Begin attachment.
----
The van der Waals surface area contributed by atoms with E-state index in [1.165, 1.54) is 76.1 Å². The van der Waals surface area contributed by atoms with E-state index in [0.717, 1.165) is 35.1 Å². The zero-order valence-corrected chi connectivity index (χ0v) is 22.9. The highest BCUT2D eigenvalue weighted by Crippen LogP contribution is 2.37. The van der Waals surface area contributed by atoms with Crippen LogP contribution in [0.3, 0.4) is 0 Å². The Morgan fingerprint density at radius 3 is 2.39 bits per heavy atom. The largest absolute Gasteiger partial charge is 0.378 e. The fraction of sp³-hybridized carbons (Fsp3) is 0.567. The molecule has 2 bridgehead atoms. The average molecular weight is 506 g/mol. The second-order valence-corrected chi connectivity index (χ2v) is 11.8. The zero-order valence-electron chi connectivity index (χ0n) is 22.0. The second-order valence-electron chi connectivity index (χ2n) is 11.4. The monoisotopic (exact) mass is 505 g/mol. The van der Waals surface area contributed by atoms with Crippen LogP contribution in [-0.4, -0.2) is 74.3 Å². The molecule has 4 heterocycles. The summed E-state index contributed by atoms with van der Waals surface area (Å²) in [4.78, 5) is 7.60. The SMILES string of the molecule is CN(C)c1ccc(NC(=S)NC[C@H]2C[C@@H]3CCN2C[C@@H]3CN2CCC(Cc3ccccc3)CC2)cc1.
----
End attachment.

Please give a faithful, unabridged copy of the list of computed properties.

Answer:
The van der Waals surface area contributed by atoms with E-state index in [1.165, 1.54) is 76.1 Å². The van der Waals surface area contributed by atoms with E-state index in [0.717, 1.165) is 35.1 Å². The zero-order valence-corrected chi connectivity index (χ0v) is 22.9. The highest BCUT2D eigenvalue weighted by Crippen LogP contribution is 2.37. The van der Waals surface area contributed by atoms with Crippen LogP contribution in [0.3, 0.4) is 0 Å². The Morgan fingerprint density at radius 3 is 2.39 bits per heavy atom. The largest absolute Gasteiger partial charge is 0.378 e. The fraction of sp³-hybridized carbons (Fsp3) is 0.567. The molecule has 2 bridgehead atoms. The average molecular weight is 506 g/mol. The second-order valence-corrected chi connectivity index (χ2v) is 11.8. The zero-order valence-electron chi connectivity index (χ0n) is 22.0. The second-order valence-electron chi connectivity index (χ2n) is 11.4. The monoisotopic (exact) mass is 505 g/mol. The van der Waals surface area contributed by atoms with Crippen LogP contribution in [-0.4, -0.2) is 74.3 Å². The molecule has 4 heterocycles. The summed E-state index contributed by atoms with van der Waals surface area (Å²) in [4.78, 5) is 7.60. The SMILES string of the molecule is CN(C)c1ccc(NC(=S)NC[C@H]2C[C@@H]3CCN2C[C@@H]3CN2CCC(Cc3ccccc3)CC2)cc1.